When diet isn’t enough, many people turn to supplements to fill in the gap. It’s not unusual for people to reach for vitamin C, Echinacea and zinc when cold and flu season arrives, and the market is flooded with supplements and herbal remedies containing ingredients such as American ginseng, Echinacea, elderberries and astragalus. Probiotic supplements and foods containing these beneficial bacteria are also believed to help support the immune system by supplying “good” bacteria to the gut.
While many people report benefits from certain supplements, there are still a lot of questions surrounding their use. Their effectiveness hasn’t been proven to everyone’s satisfaction, and you may find different opinions from doctors and alternative medicine practitioners. Also, be aware there’s a difference between supplements that help prevent illness versus ones that help treat symptoms.
If you decide to go the supplement route, learn more about what you plan to take and seek some expert advice from a doctor, healthcare practitioner or pharmacist. Not all products are suitable for everyone, and many can cause side effects or alter the effectiveness of prescription medications. It pays to do a little research before you buy, and make sure all your health care providers are kept in the loop. (See When supplements and prescriptions don’t mix for more information.)
Talk to your doctor about immunizations
Last year’s H1N1 vaccine caused considerable controversy, but many doctors still recommend vaccinations to help give our immune systems a hand in fighting certain illnesses — especially ones that can be dangerous for people who have weak immune systems or certain health conditions. While adult vaccinations aren’t a 100 per cent guarantee against illness, they help prevent infection and reduce the severity and duration if the illness does occur.
In addition to the flu shot, many people seek the pneumococcal vaccine (for pneumonia), herpes zoster (shingles) as well as preventatives for foreign travel. If you’re not sure what you need, talk to your doctor and do some research to weigh the benefits and risks. (For more advice, see Adult vaccinations: What do you need? )
Dial down the vices
They may feel good in the moment, but smoking, drinking alcohol and loading up on sugary and fatty foods all affect immune functioning. For instance, a hefty dose of sugar prevents white blood cells from effectively doing their jobs for up to five hours after consumption, so a steady diet of sweets can be detrimental. Foods high in saturated fats can have the same effect, according to other studies.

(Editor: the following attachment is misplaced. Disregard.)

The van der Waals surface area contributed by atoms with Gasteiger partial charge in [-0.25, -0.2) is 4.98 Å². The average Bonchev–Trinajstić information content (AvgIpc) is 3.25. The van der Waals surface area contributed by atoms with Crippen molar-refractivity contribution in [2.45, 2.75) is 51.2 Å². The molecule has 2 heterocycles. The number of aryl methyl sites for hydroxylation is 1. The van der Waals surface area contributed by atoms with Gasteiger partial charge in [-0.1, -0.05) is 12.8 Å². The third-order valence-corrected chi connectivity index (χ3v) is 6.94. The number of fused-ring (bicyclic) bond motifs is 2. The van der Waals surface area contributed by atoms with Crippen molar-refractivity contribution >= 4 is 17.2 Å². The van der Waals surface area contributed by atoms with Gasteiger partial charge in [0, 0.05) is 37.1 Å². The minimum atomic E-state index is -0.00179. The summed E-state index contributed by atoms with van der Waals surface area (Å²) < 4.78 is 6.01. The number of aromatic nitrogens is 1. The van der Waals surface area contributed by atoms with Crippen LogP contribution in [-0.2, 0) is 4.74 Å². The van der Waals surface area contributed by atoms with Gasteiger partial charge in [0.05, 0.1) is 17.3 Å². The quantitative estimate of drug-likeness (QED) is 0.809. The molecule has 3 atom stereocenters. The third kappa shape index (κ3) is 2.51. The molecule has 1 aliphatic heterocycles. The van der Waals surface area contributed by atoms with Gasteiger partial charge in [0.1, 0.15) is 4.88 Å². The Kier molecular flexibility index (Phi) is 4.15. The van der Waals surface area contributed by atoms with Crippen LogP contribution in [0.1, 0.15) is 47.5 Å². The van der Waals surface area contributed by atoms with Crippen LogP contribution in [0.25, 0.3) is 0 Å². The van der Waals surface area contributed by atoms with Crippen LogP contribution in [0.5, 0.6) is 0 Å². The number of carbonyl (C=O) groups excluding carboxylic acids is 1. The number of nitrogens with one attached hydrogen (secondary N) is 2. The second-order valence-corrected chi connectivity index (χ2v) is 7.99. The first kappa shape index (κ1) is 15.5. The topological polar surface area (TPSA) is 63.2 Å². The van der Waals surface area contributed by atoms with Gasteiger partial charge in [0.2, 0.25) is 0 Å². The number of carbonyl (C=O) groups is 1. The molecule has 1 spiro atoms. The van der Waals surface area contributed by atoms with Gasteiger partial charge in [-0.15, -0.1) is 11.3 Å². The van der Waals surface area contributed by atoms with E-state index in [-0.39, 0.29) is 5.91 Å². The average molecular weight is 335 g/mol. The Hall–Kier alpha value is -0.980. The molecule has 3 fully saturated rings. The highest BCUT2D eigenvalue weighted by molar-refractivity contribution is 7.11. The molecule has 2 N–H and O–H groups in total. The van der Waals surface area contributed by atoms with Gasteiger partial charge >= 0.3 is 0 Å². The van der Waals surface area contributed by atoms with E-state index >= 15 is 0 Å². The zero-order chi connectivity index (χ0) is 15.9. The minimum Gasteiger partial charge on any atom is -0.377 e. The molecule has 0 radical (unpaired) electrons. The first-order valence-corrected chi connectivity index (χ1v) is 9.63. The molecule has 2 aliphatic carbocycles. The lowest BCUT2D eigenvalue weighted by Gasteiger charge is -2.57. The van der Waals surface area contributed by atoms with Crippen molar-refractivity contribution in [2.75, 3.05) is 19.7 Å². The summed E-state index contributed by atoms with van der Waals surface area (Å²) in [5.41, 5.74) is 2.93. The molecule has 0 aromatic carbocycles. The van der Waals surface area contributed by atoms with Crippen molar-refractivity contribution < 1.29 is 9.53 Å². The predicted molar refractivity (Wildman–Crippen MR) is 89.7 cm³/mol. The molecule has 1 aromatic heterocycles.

What about alcohol? Its sugar content is one issue, but overindulging on a regular basis can also disrupt the absorption of immune-supporting nutrients. Experts note that one drink won’t do much harm, but drinking enough to get intoxicated — especially on a regular basis — could spell trouble.
Smoking has its own hazards in addition to an increased risk for lung cancer and COPD. Whether it’s legal or not, inhaling foreign substances irritates the lungs and can make them more susceptible to serious infection.
Staying home won’t necessarily keep you healthier. It’s still sound advice to avoid people who are sick and stay put when you’re unwell, but social isolation has it’s own risks. Studies have shown some surprising effects, like the potential for social isolation to affect us at a genetic level — specifically the genes that affect immune response. Also, people who reported feeling lonely were found to have a decreased response to vaccinations.
However, people who had strong relationships and a strong social network had stronger immune systems too. Being connected to others is good for our mental and physical health in ways that doctors haven’t fully uncovered.
Overall, there’s still a lot that experts don’t know about the immunity — it’s a complex system with many contributing factors. It’s hard to find clear cut answers, and a lot of the research is still in its early stages.
While these healthy habits won’t guarantee you’ll avoid infections, they all contribute to a healthier lifestyle in general — which is good news now and in the future.
Sources: WebMD, The MayoClinic.com, Eat Right Ontario, About.com, The Calgary Herald, Encyclopaedia Britannica, U.S. Department of Veterans Affairs
Photo ©iStockphoto.com/ Kevin Lohka